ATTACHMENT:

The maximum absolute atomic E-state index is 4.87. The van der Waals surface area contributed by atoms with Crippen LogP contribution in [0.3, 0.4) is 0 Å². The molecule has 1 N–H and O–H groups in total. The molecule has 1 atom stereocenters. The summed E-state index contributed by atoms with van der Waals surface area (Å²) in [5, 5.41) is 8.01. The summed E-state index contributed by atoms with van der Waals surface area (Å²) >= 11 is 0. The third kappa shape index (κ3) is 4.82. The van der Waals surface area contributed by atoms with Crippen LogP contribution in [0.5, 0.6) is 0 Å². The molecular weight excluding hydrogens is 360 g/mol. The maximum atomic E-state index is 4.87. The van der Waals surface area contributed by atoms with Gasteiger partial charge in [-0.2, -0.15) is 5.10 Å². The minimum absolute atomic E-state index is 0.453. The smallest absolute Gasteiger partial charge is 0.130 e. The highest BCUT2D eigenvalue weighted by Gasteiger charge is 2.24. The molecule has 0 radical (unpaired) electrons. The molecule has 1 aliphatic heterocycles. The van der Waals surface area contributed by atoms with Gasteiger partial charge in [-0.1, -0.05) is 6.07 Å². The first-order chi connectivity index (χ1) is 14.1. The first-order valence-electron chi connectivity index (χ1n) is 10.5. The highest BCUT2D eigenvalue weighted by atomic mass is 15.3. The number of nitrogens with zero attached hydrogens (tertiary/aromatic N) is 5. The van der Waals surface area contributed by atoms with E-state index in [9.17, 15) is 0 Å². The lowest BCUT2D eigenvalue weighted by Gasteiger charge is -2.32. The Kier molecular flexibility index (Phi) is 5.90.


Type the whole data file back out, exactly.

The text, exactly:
The maximum absolute atomic E-state index is 4.87. The van der Waals surface area contributed by atoms with Crippen LogP contribution in [0.3, 0.4) is 0 Å². The molecule has 1 N–H and O–H groups in total. The molecule has 1 atom stereocenters. The summed E-state index contributed by atoms with van der Waals surface area (Å²) in [5, 5.41) is 8.01. The summed E-state index contributed by atoms with van der Waals surface area (Å²) >= 11 is 0. The third kappa shape index (κ3) is 4.82. The van der Waals surface area contributed by atoms with Crippen LogP contribution in [0.5, 0.6) is 0 Å². The molecular weight excluding hydrogens is 360 g/mol. The maximum atomic E-state index is 4.87. The van der Waals surface area contributed by atoms with Gasteiger partial charge in [-0.2, -0.15) is 5.10 Å². The minimum absolute atomic E-state index is 0.453. The smallest absolute Gasteiger partial charge is 0.130 e. The highest BCUT2D eigenvalue weighted by Gasteiger charge is 2.24. The molecule has 0 radical (unpaired) electrons. The molecule has 1 aliphatic heterocycles. The van der Waals surface area contributed by atoms with Gasteiger partial charge in [-0.1, -0.05) is 6.07 Å². The first-order chi connectivity index (χ1) is 14.1. The first-order valence-electron chi connectivity index (χ1n) is 10.5. The highest BCUT2D eigenvalue weighted by atomic mass is 15.3. The number of nitrogens with zero attached hydrogens (tertiary/aromatic N) is 5. The van der Waals surface area contributed by atoms with E-state index in [9.17, 15) is 0 Å². The lowest BCUT2D eigenvalue weighted by Gasteiger charge is -2.32. The Kier molecular flexibility index (Phi) is 5.90.